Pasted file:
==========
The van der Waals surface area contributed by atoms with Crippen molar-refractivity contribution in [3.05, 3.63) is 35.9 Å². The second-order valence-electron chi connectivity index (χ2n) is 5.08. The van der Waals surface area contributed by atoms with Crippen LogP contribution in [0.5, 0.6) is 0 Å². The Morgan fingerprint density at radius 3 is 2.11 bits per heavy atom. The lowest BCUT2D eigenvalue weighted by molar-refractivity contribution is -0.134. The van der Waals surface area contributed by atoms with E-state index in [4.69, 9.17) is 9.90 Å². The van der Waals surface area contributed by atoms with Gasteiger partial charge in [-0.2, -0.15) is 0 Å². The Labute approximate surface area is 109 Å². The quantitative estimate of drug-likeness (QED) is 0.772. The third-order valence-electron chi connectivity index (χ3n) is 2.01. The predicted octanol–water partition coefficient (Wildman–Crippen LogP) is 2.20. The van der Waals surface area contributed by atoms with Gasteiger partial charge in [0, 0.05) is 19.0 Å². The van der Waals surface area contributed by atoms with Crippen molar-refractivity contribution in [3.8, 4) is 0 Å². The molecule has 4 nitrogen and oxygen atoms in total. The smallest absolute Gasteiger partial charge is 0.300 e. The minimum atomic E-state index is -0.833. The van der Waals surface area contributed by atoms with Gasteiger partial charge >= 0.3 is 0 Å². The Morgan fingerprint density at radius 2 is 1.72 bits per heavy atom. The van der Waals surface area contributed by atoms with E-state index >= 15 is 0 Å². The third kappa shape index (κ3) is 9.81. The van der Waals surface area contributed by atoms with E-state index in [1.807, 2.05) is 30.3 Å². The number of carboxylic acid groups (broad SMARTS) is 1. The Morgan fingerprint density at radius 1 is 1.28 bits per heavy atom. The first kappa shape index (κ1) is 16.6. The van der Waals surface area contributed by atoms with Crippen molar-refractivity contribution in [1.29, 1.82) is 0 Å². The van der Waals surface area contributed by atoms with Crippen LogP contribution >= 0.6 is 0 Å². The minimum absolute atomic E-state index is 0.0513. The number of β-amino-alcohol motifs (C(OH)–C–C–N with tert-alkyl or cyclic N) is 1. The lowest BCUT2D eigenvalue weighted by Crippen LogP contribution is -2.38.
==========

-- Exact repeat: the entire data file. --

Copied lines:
The van der Waals surface area contributed by atoms with Crippen molar-refractivity contribution in [3.05, 3.63) is 35.9 Å². The second-order valence-electron chi connectivity index (χ2n) is 5.08. The van der Waals surface area contributed by atoms with Crippen LogP contribution in [0.5, 0.6) is 0 Å². The Morgan fingerprint density at radius 3 is 2.11 bits per heavy atom. The lowest BCUT2D eigenvalue weighted by molar-refractivity contribution is -0.134. The van der Waals surface area contributed by atoms with E-state index in [4.69, 9.17) is 9.90 Å². The van der Waals surface area contributed by atoms with Gasteiger partial charge in [-0.2, -0.15) is 0 Å². The Labute approximate surface area is 109 Å². The quantitative estimate of drug-likeness (QED) is 0.772. The third-order valence-electron chi connectivity index (χ3n) is 2.01. The predicted octanol–water partition coefficient (Wildman–Crippen LogP) is 2.20. The van der Waals surface area contributed by atoms with Gasteiger partial charge in [0, 0.05) is 19.0 Å². The van der Waals surface area contributed by atoms with Crippen molar-refractivity contribution in [3.8, 4) is 0 Å². The molecule has 4 nitrogen and oxygen atoms in total. The smallest absolute Gasteiger partial charge is 0.300 e. The minimum atomic E-state index is -0.833. The van der Waals surface area contributed by atoms with Gasteiger partial charge >= 0.3 is 0 Å². The Morgan fingerprint density at radius 2 is 1.72 bits per heavy atom. The van der Waals surface area contributed by atoms with E-state index >= 15 is 0 Å². The third kappa shape index (κ3) is 9.81. The van der Waals surface area contributed by atoms with E-state index in [1.807, 2.05) is 30.3 Å². The number of carboxylic acid groups (broad SMARTS) is 1. The Morgan fingerprint density at radius 1 is 1.28 bits per heavy atom. The first kappa shape index (κ1) is 16.6. The van der Waals surface area contributed by atoms with Crippen molar-refractivity contribution in [1.29, 1.82) is 0 Å². The van der Waals surface area contributed by atoms with Crippen LogP contribution >= 0.6 is 0 Å². The minimum absolute atomic E-state index is 0.0513. The number of β-amino-alcohol motifs (C(OH)–C–C–N with tert-alkyl or cyclic N) is 1. The lowest BCUT2D eigenvalue weighted by Crippen LogP contribution is -2.38.